Almost all the Arctic glaciers are shrinking. The Greenland ice sheet, the second largest in the world, is losing 200 gigatonnes of ice a year, four times more than a decade ago. In 2011 researchers found that the area occupied by crevasses in one part of the ice sheet had increased by 13% since 1985, speeding its flow into the sea. If the ice sheet melts completely, it would cause a global sea level rise of 7m (23feet). Its melting alongside the Antarctic ice sheet, the largest of all, would clearly be a global transformer of epic proportions.

Climate models predict that the melting of ice sheets in Greenland and Western Antarctica will reach a tipping point after which the rate will suddenly accelerate. This is because meltwater lubricates their faster break-up. Also, being darker than ice and snow, the water now covering a greater proportion of these areas will absorb more of the sun’s heat, speeding up melting even more.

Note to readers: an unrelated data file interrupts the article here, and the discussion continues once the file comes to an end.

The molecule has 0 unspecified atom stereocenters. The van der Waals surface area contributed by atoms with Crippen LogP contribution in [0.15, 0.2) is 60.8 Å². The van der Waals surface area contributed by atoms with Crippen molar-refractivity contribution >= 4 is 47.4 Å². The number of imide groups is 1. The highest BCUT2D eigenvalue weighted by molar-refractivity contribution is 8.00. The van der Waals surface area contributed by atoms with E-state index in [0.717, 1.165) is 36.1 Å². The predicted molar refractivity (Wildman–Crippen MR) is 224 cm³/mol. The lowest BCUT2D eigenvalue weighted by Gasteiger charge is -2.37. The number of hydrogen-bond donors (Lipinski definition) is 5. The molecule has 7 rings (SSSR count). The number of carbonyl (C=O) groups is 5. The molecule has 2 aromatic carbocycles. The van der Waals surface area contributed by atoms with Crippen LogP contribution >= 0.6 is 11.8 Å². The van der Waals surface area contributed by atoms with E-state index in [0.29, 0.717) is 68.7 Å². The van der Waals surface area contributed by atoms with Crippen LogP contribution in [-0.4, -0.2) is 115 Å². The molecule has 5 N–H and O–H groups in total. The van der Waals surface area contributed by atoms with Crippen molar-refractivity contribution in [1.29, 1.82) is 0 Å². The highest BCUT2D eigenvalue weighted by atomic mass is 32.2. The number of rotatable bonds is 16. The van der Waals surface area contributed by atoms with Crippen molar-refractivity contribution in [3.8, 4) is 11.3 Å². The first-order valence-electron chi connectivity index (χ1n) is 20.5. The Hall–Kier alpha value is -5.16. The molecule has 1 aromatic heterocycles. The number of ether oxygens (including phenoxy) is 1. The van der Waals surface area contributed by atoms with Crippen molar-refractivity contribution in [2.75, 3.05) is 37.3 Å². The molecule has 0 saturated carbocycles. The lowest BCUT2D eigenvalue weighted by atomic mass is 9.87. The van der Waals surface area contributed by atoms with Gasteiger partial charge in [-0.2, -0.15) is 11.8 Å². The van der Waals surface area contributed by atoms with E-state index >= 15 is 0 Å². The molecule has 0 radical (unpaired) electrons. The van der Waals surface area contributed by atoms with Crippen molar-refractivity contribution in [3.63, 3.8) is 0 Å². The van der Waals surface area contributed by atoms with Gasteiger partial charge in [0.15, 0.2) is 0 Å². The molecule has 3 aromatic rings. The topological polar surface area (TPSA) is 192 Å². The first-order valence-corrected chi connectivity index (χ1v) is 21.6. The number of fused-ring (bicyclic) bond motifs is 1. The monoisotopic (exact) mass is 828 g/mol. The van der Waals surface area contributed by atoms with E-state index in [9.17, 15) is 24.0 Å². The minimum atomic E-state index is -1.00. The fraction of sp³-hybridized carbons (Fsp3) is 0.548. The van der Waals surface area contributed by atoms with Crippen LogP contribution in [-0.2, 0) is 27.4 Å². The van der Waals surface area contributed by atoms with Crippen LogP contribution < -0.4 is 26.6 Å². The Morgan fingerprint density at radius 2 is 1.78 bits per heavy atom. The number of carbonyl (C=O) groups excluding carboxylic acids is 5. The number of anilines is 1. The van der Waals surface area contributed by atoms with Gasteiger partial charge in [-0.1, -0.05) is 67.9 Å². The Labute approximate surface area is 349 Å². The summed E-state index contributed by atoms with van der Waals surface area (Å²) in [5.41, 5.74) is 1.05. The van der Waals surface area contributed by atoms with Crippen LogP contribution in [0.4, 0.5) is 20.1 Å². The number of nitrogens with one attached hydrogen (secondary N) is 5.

The various models differ on the rate of sea level rise they predict. James Hansen's group at NASA Goddard predicts a global rise of as much as 7m (20ft) by 2100. More conservative models, such as that of Stefan Rahmsdorf’s group, at the Potsdam Institute in Germany, peg it at 1.4 metres (4.7ft) by the end of the century. That would be enough to inundate low-lying islands like the Maldives, along with many of the world’s major cities. Even Rahmsdorf says that sea level rise of metres rather than centimetres cannot be ruled out if tipping points not included in his model occur.

Atlas redrawn

Many of the world's greatest cities would become unliveable long before the most extreme sea-level rise occurred. Here's a world map showing the landmasses most vulnerable to rising seas. As the waters rise, high tides, ocean swell, and storm surges will cause growing numbers of deaths as well as increased property and infrastructure damage.

The oceans are not rising uniformly – the Pacific, for example, will rise by 20% more than average. And while tropical islands disappear, new ones are showing up in the Arctic. Uunartoq Qeqertaq (meaning Warming Island), for example, was born in 2006, the result of the melting of an ice-bridge that formerly connected it to mainland Greenland. Groundwater extraction for fish farms in China’s Yellow River delta may be causing land to sink, with the effect that local sea levels are rising nearly 100 times faster than the global average. The atlases of the Anthropocene will have to be redrawn.